Africa · Travel

Casablanca, and Hassan II Mosque – The Perfect Day Trip from Marrakesh, Morocco

Morocco is the most fascinating country. Sitting at the mouth of Mediterranean Sea, just 9 miles from Spain and Western Europe, Morocco is a world away. Most tourists head straight for the bustle of Marrakesh to soak up the spice or the beaches of Essaouira to soak up the sun. We chose the first option and decided to do five days, out of season, in the nation’s capital. It was far too cold for Rosie to venture into the Atlas Mountains, and so we chose to spend a day visiting nearby Casablanca and the Hassan II mosque. We discovered what makes Casablanca the perfect day trip from Marrakesh.

Getting There

The Taxi

Staying on the edge of Marrakesh’s medina had its advantages. Sure, we had to walk further to reach the famous main square, but it made it really easy to grab a taxi. Taxi’s in Marrakesh are cheap if you know what you are doing. We let a couple of guys go past who were obviously just out to rip tourists off, but found a good guy who put the metre on without us having to ask, and we were off.

The train station
The Train

We arrived at the station in plenty of time to buy a return ticket. Our poor GCSE French really came in useful in Morocco. We grabbed a bit of breakfast from a small concessions stand, to munch on the train.

The train was the type that had separate cabins off a main corridor. We were lucky enough to get a cabin to ourselves for the three-hour journey.

Spot the snacks

The Hassan II Mosque

Hassan II Mosque sits overlooking the Atlantic Ocean. January set it against a grey and bitter sea but I bet it is glorious in the summer sun.

Glowering storm clouds
The Size

This mosque is big, that’s why it is called the Grande Mosque too. It is the second biggest in Africa, and thirteenth in the world. I find that quite hard to believe as the place is HUGE. (At the time, it was the third largest, and that seemed about right. The world must be building some huge mosques!) It was so difficult to get a sense from across the road, but as we walked across the vast outside area it slowly loomed above us. Even in these photos I may struggle to give you an idea of scale.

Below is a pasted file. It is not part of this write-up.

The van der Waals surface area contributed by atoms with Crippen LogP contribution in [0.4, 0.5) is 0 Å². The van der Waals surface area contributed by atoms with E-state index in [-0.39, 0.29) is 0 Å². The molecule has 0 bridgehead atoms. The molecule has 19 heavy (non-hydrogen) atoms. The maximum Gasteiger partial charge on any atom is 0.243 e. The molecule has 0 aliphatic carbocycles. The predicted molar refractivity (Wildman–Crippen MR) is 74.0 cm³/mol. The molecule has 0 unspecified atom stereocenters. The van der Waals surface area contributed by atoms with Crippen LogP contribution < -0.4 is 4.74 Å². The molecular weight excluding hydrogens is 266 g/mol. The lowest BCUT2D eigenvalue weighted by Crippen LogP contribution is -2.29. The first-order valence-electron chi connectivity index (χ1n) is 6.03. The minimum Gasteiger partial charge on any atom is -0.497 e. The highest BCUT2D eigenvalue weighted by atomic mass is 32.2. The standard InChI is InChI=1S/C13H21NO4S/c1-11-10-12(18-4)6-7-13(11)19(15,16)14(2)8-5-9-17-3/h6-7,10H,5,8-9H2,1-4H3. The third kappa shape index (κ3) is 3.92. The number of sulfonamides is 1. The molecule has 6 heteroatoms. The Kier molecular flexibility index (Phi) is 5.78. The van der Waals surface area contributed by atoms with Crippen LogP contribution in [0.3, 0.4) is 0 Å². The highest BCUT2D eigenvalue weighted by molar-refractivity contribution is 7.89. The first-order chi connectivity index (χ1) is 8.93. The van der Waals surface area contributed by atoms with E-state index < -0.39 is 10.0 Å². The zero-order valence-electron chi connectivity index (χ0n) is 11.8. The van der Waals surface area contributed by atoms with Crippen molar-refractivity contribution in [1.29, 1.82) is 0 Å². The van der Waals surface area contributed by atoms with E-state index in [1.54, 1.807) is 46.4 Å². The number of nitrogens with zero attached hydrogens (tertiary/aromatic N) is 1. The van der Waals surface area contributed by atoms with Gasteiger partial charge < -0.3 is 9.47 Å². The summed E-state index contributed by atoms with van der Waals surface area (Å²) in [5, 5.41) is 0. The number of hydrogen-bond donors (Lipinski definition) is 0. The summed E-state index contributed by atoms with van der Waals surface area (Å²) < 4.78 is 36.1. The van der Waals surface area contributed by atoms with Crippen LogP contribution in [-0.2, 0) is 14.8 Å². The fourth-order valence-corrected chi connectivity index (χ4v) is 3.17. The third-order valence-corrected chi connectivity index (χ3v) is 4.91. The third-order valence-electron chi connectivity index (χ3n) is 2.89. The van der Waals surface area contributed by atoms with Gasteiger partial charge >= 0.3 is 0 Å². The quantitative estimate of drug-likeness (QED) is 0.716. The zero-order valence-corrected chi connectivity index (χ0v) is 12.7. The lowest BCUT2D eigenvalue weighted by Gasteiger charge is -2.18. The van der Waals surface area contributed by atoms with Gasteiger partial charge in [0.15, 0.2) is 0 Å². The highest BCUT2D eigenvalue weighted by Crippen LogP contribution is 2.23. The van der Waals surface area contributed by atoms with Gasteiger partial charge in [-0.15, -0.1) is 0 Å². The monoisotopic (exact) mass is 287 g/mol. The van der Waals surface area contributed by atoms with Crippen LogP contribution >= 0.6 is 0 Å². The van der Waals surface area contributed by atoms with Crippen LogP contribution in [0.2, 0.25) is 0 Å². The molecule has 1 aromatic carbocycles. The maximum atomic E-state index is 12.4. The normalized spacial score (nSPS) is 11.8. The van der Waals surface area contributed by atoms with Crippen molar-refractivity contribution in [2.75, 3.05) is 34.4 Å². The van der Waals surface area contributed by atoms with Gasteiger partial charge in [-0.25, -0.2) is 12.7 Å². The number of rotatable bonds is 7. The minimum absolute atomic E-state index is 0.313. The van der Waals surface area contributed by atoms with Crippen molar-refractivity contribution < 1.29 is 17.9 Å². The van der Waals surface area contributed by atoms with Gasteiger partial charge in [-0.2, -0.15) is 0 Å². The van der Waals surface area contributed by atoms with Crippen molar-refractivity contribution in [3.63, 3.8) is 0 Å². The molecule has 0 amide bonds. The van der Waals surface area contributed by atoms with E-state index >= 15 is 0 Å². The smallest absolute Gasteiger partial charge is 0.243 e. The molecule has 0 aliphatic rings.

The Construction

The whole thing didn’t come cheap. It was the idea of the former King, but he wasn’t funding it. Instead, the Moroccan people had to fund a fair chunk. They were essentially subject to a Grand Mosque tax, payable by every family in the country; whether they intended to use the building or not. The total cost was over £500,000,000, but I suppose they really have something to show for it!

The Minaret

The minaret is the largest in the world; standing at 210 metres. At night, a laser shines from the top in the direction of Mecca. The giant doors at its base, the main entrance to the mosque can be drawn all the way up.

The Prayer Hall

That’s not the only moving part to this gigantic building; the roof is retractable. That means that the 25,000 worshippers inside can enjoy the same Moroccan sunshine as the 80,000 people praying outside.

Our first stop was the prayer hall. This is 200 metres long, and half as wide. It’s like two full size football pitches laid end to end. The whole thing is intricately decorated with influences from traditional Moorish design, and more local tastes. As it was only built in the last decades of the 20th century, so the whole thing is an homage to the mosques that had come before it. There were around 10000 craftsmen working on the building in shifts as large as 1400 people at a time.

Don’t forget to look up
There are naves to either side of this large prayer hall too
The roof was amazing, and I love that snowflake-esque chandelier

The Downstairs

The ablutions room was my favourite area. It was symmetrical, tiled, Moroccan perfection. During our visit it was empty and echoed every footstep. I would love to see it full of the sounds of splashing fountains, gossiping friends and children screaming with delight or horror at the cold water.

Thats taps as far as the eye can see
Such wonderful colours
These fountains are designed to look like lotus flowers

As well as the normal washing areas, the mosque has its very own hammam. Lots of sparkling rooms are crowned by a lovely heated pool. This pool is never used. It seems like a big waste, but I didn’t dare an illicit dip.

Can I just dip a toe in!?

So Why is Casablanca the Perfect Day Trip from Marrakesh?

Casablanca, as a town, is not that exciting. There is a small souk (market) but from what we saw, it was mostly places to buy socks and pants. The most intriguing thing we saw was two men drawing string along a wall. They had stretched it for thirty metres, zigzagging back and forth. We never found out what it was all about, and were sad that we couldn’t ask.

Casablanca is the financial heart of Morocco. It has a lot more modernity and a lot less atmosphere. It certainly wasn’t the tropical, colonial place I had conjured up in my imagination. Hollywood really romanticised it for me.

This is why we thought it was a great day trip. We saw a stunning mosque, had a little wander, and then it was time to leave. We were glad that we could go back to Marrakesh, but so glad that we had visited. Feeling quite uninspired by the food options, and by Casablanca in general, we decided that this was the place to get Mr Fluskey’s customary Big Mac. After dinner, it was time to get the train back.